Language Play and Language Development (page 2)

By — Pearson Allyn Bacon Prentice Hall
Updated on Oct 25, 2010

Types of Language Play

Children play with all four aspects of the human language system (Kuczaj, 1982, 1985). In fact, Garvey (1977, 1984) suggested that there are four different types of language play, roughly corresponding to the different aspects of language discussed above. These are (1) play with sounds and noises, (2) play with linguistic systems, such as those involving word meanings or grammatical constructions, (3) play with rhymes and words, and (4) play with the conventions of speech.

Play with Sounds

As an example of play with sounds and noises, take the spontaneous babbling of the infant in the first year (Athey, 1984; Garvey, 1977); it is an intrinsically motivated and freely chosen activity that lacks external goals, and it appears, at least to an adult eye, to afford the child a good deal of pleasure. How might the sound and noise play of infancy aid in the child's intellectual development? Such play seems to be an important element in the development of language. Even though psychologists no longer believe that adults train children to speak by the use of reinforcements, it is likely that social reinforcement does occur in response to infant babbles. Therefore, parents may unintentionally influence their child to make sounds appropriate to the language they speak. "Da-Da" is more likely to gain a favorable adult reaction than is "Ga-Ga." In that sense, the sound play of the infant may ultimately result in advances in sound production (Athey, 1984). By the end of the first year, infants will produce a variety of playful sounds with their mouths—humming, smacking their lips, bubble blowing, and so forth. Indeed, play with the sounds of language occurs not only during the first two years but can also be round among older children. For example, children at about the age of three or four become fascinated with songs, chants, and rhymes and enjoy producing nonsensical rhyming patterns. And play of this type in older children is related to language development: The ability to rhyme is highly correlated with early reading achievement in children (Athey, 1984). Certain words or sounds may strike preschoolers as being particularly amusing, and they may repeat them until eventually they lose their comic effect. Preschoolers also play with sound by "talking funny" (Garvey, 1977): They distort their voices, attempting to speak in a high-pitched squeak, in a throaty rasping sound, or in the flat monotone of a favorite robot character.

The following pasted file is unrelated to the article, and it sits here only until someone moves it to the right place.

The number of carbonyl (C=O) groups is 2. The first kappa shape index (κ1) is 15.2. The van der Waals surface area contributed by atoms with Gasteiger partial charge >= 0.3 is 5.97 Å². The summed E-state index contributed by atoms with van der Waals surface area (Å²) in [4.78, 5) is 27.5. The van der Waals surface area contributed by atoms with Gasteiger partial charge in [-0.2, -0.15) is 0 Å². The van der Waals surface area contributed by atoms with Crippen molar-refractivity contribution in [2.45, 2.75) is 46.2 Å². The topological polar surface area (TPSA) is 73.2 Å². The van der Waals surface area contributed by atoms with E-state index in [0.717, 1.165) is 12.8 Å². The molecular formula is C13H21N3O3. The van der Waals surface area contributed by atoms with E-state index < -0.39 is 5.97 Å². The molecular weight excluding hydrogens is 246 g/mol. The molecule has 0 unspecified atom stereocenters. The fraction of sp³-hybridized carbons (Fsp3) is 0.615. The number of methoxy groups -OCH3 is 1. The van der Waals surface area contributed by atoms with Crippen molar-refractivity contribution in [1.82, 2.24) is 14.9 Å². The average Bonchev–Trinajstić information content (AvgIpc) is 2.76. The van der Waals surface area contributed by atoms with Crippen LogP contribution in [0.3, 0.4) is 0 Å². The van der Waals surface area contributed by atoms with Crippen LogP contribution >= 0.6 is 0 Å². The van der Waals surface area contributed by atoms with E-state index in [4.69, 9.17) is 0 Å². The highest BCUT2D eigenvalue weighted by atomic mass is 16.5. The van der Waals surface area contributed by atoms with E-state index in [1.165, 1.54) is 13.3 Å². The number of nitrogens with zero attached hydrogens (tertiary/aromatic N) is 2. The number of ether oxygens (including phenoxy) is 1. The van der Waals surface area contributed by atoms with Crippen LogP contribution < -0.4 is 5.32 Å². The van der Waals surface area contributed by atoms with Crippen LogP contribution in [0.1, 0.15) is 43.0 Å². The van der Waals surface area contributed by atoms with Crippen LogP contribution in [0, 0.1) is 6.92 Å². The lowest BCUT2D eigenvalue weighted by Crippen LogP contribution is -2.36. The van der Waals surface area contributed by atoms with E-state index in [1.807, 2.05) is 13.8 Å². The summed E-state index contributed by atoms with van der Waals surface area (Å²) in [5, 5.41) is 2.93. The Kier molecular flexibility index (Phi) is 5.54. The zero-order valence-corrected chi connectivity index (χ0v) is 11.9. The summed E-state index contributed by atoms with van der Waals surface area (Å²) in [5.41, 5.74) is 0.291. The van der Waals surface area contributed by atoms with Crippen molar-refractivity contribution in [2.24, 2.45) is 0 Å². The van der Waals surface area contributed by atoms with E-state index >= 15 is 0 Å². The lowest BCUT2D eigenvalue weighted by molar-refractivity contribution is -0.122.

Play with Grammatical Constructions

During the second year of life, when the child is producing one-word utterances and, by 21 months of age, two-word phrases, there is even greater evidence of play with language (Athey, 1984). Toddlers continue to play with sounds and noises, but now they also experiment in their solitary play with the syntactic and semantic elements of language, such as word order and the uses of different parts of speech. For example, they repeat sentences, each time substituting a new word of the same grammatical category: A child might say, "Daddy go out," "Mommy go out," "Baby go out"; again, "Doggie fall down," Kitty fall down," "Baby fall down" (Weir, 1962). They build up and break down sentences (e.g., "Give it to me," "Give the cup to me"), and in doing so they isolate sentence components and come to a better understanding of their functions (Garvey, 1977). They ask questions and then provide the answer themselves. They recite lists of words, numbers, or letters. They engage themselves in conversation. They comment on their own behaviors. It has been suggested that solitary experimental play with the rules of word order may form the basis for the development of the grammatical structures of language (Bruner, 1974; Garvey, 1977, 1984; Ratner & Bruner, 1978). As Garvey (1977, 1984) noted, the private language of the solitary monologue gives children a perfect opportunity to experiment with the elements of speech; the language of social interaction, on the other hand, is goal directed and lacks the element of playfulness found in the solitary monologue. In language play, children can take apart and put together the building blocks of speech in ways that they will not be able to do consciously until the early years of elementary school.

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